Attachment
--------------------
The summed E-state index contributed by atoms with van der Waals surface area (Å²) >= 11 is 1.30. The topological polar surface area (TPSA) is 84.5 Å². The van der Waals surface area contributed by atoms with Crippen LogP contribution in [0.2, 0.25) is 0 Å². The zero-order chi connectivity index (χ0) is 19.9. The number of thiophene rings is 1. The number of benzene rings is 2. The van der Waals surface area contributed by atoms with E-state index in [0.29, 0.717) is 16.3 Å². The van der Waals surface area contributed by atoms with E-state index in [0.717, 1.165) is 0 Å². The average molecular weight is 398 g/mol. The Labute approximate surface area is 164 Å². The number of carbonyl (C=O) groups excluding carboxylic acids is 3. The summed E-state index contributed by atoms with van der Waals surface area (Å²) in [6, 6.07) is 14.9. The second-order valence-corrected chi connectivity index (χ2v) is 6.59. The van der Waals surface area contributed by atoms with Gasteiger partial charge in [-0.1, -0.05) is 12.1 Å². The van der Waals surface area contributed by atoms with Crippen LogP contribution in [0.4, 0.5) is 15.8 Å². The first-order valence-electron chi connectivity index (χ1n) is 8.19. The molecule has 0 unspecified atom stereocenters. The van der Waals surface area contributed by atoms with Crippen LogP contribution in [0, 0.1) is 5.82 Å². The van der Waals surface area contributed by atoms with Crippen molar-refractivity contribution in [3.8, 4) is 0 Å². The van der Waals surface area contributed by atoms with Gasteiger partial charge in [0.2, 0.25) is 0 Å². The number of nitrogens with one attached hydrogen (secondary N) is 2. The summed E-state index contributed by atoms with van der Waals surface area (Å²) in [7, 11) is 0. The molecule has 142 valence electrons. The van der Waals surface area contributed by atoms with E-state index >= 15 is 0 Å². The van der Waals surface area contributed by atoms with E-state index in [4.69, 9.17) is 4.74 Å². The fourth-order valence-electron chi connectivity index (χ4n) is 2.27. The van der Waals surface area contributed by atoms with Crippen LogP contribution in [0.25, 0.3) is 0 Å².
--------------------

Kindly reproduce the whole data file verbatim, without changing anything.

The summed E-state index contributed by atoms with van der Waals surface area (Å²) >= 11 is 1.30. The topological polar surface area (TPSA) is 84.5 Å². The van der Waals surface area contributed by atoms with Crippen LogP contribution in [0.2, 0.25) is 0 Å². The zero-order chi connectivity index (χ0) is 19.9. The number of thiophene rings is 1. The number of benzene rings is 2. The van der Waals surface area contributed by atoms with E-state index in [0.29, 0.717) is 16.3 Å². The van der Waals surface area contributed by atoms with E-state index in [0.717, 1.165) is 0 Å². The average molecular weight is 398 g/mol. The Labute approximate surface area is 164 Å². The number of carbonyl (C=O) groups excluding carboxylic acids is 3. The summed E-state index contributed by atoms with van der Waals surface area (Å²) in [6, 6.07) is 14.9. The second-order valence-corrected chi connectivity index (χ2v) is 6.59. The van der Waals surface area contributed by atoms with Gasteiger partial charge in [-0.1, -0.05) is 12.1 Å². The van der Waals surface area contributed by atoms with Crippen LogP contribution in [0.4, 0.5) is 15.8 Å². The first-order valence-electron chi connectivity index (χ1n) is 8.19. The molecule has 0 unspecified atom stereocenters. The van der Waals surface area contributed by atoms with Crippen LogP contribution in [0, 0.1) is 5.82 Å². The van der Waals surface area contributed by atoms with Crippen molar-refractivity contribution in [3.8, 4) is 0 Å². The van der Waals surface area contributed by atoms with Gasteiger partial charge in [0.2, 0.25) is 0 Å². The number of nitrogens with one attached hydrogen (secondary N) is 2. The summed E-state index contributed by atoms with van der Waals surface area (Å²) in [7, 11) is 0. The molecule has 142 valence electrons. The van der Waals surface area contributed by atoms with E-state index >= 15 is 0 Å². The van der Waals surface area contributed by atoms with E-state index in [4.69, 9.17) is 4.74 Å². The fourth-order valence-electron chi connectivity index (χ4n) is 2.27. The van der Waals surface area contributed by atoms with Crippen LogP contribution in [0.25, 0.3) is 0 Å².